Wolf Eyes - Dry Sockets FLAC album
Title: Dry Sockets
FLAC version ZIP size: 1743 mb
MP3 version ZIP size: 1463 mb
WMA version ZIP size: 1154 mb
Other Formats: DXD AUD AAC DTS TTA ADX VOC
Howlin' Wolf is the second studio album from Chicago blues monicist Howlin' Wolf. It is a collection of twelve singles previously released by the Chess label from 1960 through 1962. Because of the illustration on its sleeve (by Don S. Bronstein), the album is often called The Rockin' Chair Album, a nickname even added to the cover on some reissue pressings of the LP.
Wolf Eyes began as a solo project of former Nautical Almanac member Nate Young. Aaron Dilloway joined in 1998 while also playing with John Olson in Universal Indians. Olson occasionally performed with Wolf Eyes under the Spykes moniker and joined Wolf Eyes in 2000 after Universal Indians disbanded. In 2005, Aaron Dilloway left Wolf Eyes, disinterested in extensive touring. Mike Connelly (of Hair Police, Failing Lights and Clay Rendering) replaced Dilloway, appearing first on their 2006 album Human Animal. Dilloway did some production work on Human Animal . Dry Sockets" one-sided 7" (American Tapes). Strangled in Filth CD-R (American Tapes). Community Mental Health CD-R (American Tapes).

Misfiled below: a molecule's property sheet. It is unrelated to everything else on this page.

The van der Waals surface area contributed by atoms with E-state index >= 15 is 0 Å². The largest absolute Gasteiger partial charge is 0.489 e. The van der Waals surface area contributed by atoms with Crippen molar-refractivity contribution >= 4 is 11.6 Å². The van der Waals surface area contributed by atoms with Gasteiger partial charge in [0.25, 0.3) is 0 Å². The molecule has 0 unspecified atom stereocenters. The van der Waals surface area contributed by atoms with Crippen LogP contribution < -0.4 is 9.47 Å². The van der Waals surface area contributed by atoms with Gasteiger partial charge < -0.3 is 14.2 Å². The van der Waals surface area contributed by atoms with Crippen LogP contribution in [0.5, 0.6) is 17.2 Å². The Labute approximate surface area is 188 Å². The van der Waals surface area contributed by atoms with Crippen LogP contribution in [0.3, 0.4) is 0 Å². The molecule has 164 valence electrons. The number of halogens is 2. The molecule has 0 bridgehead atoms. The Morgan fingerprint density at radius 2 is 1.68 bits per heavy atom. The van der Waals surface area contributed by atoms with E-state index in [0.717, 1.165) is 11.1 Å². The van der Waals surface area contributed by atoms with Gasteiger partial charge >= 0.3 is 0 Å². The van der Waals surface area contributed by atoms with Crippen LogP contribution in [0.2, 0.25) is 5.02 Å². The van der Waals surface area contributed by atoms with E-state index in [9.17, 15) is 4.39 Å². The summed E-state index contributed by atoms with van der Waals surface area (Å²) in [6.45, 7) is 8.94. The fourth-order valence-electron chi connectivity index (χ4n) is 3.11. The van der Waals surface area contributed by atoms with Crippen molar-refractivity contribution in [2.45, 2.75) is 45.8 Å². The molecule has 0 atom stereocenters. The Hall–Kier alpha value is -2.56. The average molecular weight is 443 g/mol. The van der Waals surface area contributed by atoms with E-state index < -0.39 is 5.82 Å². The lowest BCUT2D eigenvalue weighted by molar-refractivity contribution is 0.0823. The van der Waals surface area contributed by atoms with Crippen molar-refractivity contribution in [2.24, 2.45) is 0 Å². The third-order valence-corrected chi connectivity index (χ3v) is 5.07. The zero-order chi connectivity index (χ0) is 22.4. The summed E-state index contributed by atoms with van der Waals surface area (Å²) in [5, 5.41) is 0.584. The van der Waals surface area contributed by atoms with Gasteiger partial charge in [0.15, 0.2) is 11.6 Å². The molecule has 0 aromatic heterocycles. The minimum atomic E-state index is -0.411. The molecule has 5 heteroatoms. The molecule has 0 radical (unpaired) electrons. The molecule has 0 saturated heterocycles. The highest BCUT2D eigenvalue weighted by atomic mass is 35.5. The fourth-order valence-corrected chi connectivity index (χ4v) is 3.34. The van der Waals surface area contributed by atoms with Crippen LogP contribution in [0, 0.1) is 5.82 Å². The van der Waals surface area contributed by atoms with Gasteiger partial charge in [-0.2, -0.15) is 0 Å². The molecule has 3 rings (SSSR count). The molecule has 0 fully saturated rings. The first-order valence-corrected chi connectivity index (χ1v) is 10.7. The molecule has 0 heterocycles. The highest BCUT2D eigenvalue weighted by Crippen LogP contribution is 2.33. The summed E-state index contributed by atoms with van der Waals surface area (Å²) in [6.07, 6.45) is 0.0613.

Tracks 9-15 recorded in winter 1998, in Nate's basement, Pinckney, MI. Tracks 9-13 originally released on the Wolf Eyes/Nautical Almanac LP (Hanson, 1999).
Wolf Eyes began as a solo project of former Nautical Almanac member Nate Young in Ann Arbor, Michigan, United States in 1996, with Aaron Dilloway joining in 1999, and John Olson in 2000 The group is rumored to have released over 150 recordings in their relatively short lifespan, on labels such as Bulb Records.
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The band say every Wolf Eyes album has a feeling, and Undertow’s is of the uneasiness of long, hot summers: It oscillates within those frequencies of the fan, the air conditioning and the refrigerator, says Baljo seriously. Olson sums it up as sounding like Omega Man, in a playground, in late July. is social music, continues Young, now serious. There needs to be elements of comedy, elements of drama. We’re not ignorant to what we need to do – it’s on stage, we’re performing, he explains. All the elements of classic theatre come into play. At this, they all guffaw, and the conversation breaks down again, ending up at period costumes and potential Wolf Eyes production of Hamlet. Young throws his hands up for dramatic emphasis: There you have it, he says. I’ve always said it: Wolf Eyes, we’re classic theatre. Wolf Eyes: five key tracks.